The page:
I had a boss who once told me “Turn every negative into a positive.”
It stuck. (He was a good one.)
I can confidently say this mindset leads to solutions we don’t see right away.
Which brings me to experiences – experiences that can feel frustrating, negative in the moment but also wake us up, and ultimately give us a purpose.
Karin Eldor is a writer for Create & Cultivate, Levo, Teen Vogue and Coveteur. Although she’s always known she’s wanted to be a writer, she didn’t always know which projects to choose and where to channel her strengths.
And, she wasn’t necessarily clear on the larger why behind it all until she did the work and started identifying key experiences in her life that led to a common theme: feminism.
And what was the result? Well…a writing gig at Teen Vogue, laser focus, more of the work she wants to do, to name a few.
In today’s interview, Karin and I discuss how frustrating experiences can lead to our best discoveries, and how finding focus can lead to big changes in our work.
Give us some background. Where are you from, and where did you start out?
I’m from Montreal, Canada — born and raised. I always knew I wanted to be a writer or do something related to Communications: my childhood dreams fluctuated between wanting to be a published author, to being an editor at InStyle, to being a real-life “Murphy Brown”, the TV anchor portrayed by Candice Bergen in the late ‘80s!
I graduated from Concordia University’s Communications Program in 2000, and started straight out the gate as a Senior Editor at a then-fledgling startup, AskMen.com (which went on to become a remarkable Internet success story — this made me feel incredibly proud!). While there, I was also the “Fashion & Lifestyle” and “Dating” correspondent, and learned the basics of SEO and grassroots online marketing.
The funny thing is, while I was in college, I remember people always asking me about my degree, and asking: “What do you plan to do with a degree in Communications?” It used to make me nervous at the time, since Communications isn’t a straightforward career program, not to mention that this was the early 2000s, so pre-social media and a time when the digital world was in its infancy. But I kept an open mind and decided to trust the process. This has become my M.O. and career mantra!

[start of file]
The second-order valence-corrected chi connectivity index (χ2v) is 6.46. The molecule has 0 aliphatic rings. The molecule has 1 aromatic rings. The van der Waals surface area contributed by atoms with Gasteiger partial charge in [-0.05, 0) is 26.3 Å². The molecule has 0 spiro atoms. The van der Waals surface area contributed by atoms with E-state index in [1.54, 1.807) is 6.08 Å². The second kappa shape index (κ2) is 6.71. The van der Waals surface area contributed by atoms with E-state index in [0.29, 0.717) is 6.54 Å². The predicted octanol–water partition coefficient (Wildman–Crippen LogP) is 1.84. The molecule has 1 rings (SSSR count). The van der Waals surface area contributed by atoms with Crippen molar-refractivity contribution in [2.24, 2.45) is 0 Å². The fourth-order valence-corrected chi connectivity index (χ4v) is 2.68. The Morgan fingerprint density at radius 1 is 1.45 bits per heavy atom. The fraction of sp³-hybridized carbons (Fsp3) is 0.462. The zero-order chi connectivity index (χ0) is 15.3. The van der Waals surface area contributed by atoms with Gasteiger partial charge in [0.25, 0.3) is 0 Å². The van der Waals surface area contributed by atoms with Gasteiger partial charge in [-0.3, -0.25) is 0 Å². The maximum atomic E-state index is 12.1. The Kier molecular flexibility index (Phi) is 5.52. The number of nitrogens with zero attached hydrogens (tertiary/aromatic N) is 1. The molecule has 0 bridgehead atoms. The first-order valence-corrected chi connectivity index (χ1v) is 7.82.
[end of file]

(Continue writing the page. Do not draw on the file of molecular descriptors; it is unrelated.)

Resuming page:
After 5 years at AskMen.com, I went on to the corporate retail world, working in the marketing departments at a Canadian fashion retailer named Reitmans, as well as at ALDO, where I worked as the Social Media Manager and Copywriter for 3 years.
While working at ALDO, I was managing my side hustle of writing career articles for one of the original (or OG) career websites, Monster. I felt incredibly inspired to help others find their way, and empower people in their own careers.
Exactly a year ago, I decided to leave my job at ALDO (which was my dream job!) to pursue my own business as a writer and copywriter.
Although I loved everything about it and have always been a fashion person, the pull to do my own thing was burning inside me.
What is your mission, the work you want to do?
Thanks to #WorkBigger, I learned to define my mission — here it is:
My mission is to offer guidance and mentorship to women by aligning with brands that value self-expression, integrity and impact.
As a result, I write career and lifestyle-related articles for online magazines like Create & Cultivate, Coveteur, Levo, and Monster. In addition to still supporting brands like ALDO with their copywriting, I also write retail and social media advice for Shopify and 818 Agency. I love writing retail advice as it allows me to interview entrepreneurs making a difference in their industries, and also helps me offer takeaway advice to budding entrepreneurs.
What led you there? Can you recall any experiences you had that pushed you to your mission?
I like to say that I didn’t choose the feminist life, the feminist life chose me! I never considered myself a feminist, but after delving into my values and key life and career experiences as part of the Work Bigger program, it turns out that I am deeply tied to feminist issues, empowering women, and encouraging people to live their authentic selves and use their voice.